John Mayer commented at Dion Hinchcliff’s Web2.0 blog a while back, about universities paying its faculty to use the internet to collaboratively write open-source textbooks, which can be accessed, downloaded, printed, and shared by students for free.
I’d love to discuss this. Anyone thinks this idea has potential? Why, or rather, why not?
By the way, it’s not that John Mayer. The comment was off a Web2.0 blog, not BluesGuitar 2.0. Anyways, this is his own words:
“What if all of the 4 year colleges and universities in the country (about 3000 of them) put up $1000 per year into a pool that is paid out in bounties to faculty to write open source textbooks – IOW, textbooks that are electronically given away free to students as PDFs, HTML or whatever?”
“Assume that each author is paid $10,000 per book which means this system would fund the creation of 300 new textbooks every year. That could cover a LOT of courses and would start saving ‘students’ thousands of dollars per year. Boom, you just lowered educational costs forever with pocket change from universities.”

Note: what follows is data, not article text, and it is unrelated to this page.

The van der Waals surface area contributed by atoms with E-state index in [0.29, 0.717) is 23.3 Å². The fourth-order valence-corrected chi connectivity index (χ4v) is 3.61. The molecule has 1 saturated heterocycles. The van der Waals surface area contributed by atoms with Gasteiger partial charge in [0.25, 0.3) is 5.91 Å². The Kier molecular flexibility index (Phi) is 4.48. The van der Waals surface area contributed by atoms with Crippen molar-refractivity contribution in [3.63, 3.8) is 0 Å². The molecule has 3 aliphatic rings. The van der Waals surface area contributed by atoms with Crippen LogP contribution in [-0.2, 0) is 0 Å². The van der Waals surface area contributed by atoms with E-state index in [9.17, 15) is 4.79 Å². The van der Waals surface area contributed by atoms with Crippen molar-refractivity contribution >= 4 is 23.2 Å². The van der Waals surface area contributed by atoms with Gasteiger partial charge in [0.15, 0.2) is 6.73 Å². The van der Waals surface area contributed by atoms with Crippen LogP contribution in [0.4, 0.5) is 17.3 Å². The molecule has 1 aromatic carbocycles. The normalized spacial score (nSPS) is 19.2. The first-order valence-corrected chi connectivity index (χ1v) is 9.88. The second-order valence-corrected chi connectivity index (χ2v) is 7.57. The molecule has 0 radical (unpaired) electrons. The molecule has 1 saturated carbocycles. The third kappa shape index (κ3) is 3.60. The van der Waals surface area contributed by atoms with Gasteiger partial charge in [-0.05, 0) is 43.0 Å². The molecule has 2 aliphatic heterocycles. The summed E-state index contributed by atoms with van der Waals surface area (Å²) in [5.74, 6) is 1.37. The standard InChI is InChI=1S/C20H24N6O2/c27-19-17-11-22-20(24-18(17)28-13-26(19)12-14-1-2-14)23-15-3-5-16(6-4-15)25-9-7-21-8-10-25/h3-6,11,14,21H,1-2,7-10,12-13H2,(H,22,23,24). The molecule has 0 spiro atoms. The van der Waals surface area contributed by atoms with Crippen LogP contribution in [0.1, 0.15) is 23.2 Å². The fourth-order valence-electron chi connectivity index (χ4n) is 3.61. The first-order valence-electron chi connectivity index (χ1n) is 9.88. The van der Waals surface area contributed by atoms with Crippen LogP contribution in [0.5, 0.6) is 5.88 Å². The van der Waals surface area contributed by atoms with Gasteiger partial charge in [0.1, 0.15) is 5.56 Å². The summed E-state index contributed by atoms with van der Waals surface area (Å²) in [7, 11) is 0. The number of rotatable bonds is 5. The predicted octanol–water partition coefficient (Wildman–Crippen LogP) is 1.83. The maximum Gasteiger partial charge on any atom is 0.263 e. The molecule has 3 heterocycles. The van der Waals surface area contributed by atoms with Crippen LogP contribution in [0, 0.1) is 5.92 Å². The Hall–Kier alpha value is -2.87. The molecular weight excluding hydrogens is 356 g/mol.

“The textbook publishers go out of business, sure, but since the new textbooks are electronic and free – the collective intelligence of the teachers can be used to keep them up to date or to allow them to be “mashed” up in a rip-mix-learn/wiki sort of way.”
See the original post here: http://web2.wsj2.com/struggling_to_monetize_web_20.htm
Btw, check out theBigBazooka, which is also a online collaboratively written, free-to-use book about succeeding in the music scene.